The concept behind “Citrus Valley Playhouse” is entirely retro: It’s a staged variety show presented at the Mesa Arts Center like an old-time radio program. Think “A Prairie Home Companion,” only drawing on Arizona history for its material.
Funny, then, that writer/creator Brian Nissen goes about whipping up his scripts in a decidedly modern way. Most days, you’ll find him working away at what he calls his home office: The Wildflower Bread Company in Gilbert.
Hey, the price is right: He mooches off their free wireless Internet access. Not that the employees mind.
“Part of how I pay my rent,” says Nissen, 45, “is I give them all tickets to see the show.”
Oh, the visions of Garrison Keillor hunched over a laptop in the corner of a Lake Wobegon Starbucks.
That’s not the only modern twist for “Citrus Valley,” which this weekend stages its third and final episode of the season, dubbed “Arpaio-palooza.”
Yup, the show that normally dabbles in characters like Camel Corps leader Hadji “Hi Jolly” Ali and the Mesa Journal-Tribune editor who killed Santa Claus (which is the greatest Christmas story of all time, we contend) is this time sticking it to controversial but popular Maricopa County Sheriff Joe Arpaio.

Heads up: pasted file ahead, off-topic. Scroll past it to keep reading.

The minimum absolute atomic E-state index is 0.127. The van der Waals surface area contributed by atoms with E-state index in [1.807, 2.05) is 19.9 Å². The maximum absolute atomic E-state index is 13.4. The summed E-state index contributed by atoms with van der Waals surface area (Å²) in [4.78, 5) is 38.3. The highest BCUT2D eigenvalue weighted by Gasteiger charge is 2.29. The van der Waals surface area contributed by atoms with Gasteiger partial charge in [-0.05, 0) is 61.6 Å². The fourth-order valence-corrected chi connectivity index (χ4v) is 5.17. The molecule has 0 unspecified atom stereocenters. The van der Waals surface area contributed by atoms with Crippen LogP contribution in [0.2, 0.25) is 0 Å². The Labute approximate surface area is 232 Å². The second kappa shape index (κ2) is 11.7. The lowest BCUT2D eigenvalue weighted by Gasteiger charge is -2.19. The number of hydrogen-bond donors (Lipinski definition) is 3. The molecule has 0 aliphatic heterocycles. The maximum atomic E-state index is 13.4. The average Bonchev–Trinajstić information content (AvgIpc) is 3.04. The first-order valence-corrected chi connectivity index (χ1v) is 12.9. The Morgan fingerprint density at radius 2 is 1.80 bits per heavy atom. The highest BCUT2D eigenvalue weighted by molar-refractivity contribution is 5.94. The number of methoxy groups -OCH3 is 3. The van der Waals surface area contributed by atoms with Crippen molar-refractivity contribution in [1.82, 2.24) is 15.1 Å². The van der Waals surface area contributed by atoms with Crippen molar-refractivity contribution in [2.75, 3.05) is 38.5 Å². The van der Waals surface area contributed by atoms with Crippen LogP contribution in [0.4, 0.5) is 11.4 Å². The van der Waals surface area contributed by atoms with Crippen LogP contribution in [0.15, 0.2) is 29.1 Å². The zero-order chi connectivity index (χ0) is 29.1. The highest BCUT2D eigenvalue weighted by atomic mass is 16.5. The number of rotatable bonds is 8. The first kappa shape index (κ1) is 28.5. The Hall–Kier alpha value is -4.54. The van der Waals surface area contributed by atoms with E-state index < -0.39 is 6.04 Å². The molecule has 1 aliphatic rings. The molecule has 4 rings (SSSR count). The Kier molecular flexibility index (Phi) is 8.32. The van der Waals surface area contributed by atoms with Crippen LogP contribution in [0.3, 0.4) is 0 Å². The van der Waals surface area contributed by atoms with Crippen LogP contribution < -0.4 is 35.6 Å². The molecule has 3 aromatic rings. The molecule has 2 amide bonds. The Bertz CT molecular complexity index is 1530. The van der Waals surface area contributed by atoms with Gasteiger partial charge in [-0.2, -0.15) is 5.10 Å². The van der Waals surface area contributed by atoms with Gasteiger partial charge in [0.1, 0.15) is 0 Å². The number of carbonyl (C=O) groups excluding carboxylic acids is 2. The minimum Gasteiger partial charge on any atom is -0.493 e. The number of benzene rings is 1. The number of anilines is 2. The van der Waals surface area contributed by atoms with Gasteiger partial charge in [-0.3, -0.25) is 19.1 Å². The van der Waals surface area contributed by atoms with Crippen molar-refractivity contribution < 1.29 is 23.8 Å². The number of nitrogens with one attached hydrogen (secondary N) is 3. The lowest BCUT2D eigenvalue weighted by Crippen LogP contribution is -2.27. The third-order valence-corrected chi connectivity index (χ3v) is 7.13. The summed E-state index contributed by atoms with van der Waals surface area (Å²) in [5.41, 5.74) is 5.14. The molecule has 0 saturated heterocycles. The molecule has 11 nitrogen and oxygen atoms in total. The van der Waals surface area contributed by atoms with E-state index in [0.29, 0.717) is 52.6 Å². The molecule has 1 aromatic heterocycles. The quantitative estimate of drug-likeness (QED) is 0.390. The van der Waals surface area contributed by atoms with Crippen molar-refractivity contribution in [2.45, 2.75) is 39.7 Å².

In Nissen’s sketch, Arpaio nods off while watching reruns of “The Andy Griffith Show,” and dreams he’s the sheriff of Mayberry.
“He has the trains all running on time,” Nissen says.
Pink boxers in a black-and-white sitcom? OK. Barney Fife, Nissen says, ends up getting a Taser instead of a bullet for his gun. The ribbing’s all good-natured fun, Nissen says, and he even got the thumbs up from Sheriff Joe. The writer’s still in a kind of awe after meeting Arpaio, a tireless self-promoter.
“We got done talking,” Nissen says, “and he pulled out a couple of posters and said, ‘All right, who should I make these out to?’ ”
Arpaio’s joined in “Citrus Valley” by the show’s usual cast of characters, including the Blind Ranger, who blindfolds himself to (misguidedly) heighten his other senses, and Dwayne, the redneck host of a talk radio show called “Mullets Over America.” Performers include Nissen, producer/sound guy Mark Arnett, and actors Ben Tyler and Leah Long.
Meanwhile, “Citrus Valley” continues its quest to go from an unaired radio show to a bona fide one. Several edited shows have made their way to Valley public radio station KJZZ (91.5 FM), and Nissen is in talks to create short segments to air during the local broadcast of National Public Radio’s popular “Morning Edition.”
“We’re thrilled,” Nissen says. “The Holy Grail for us is to be on the radio every week.”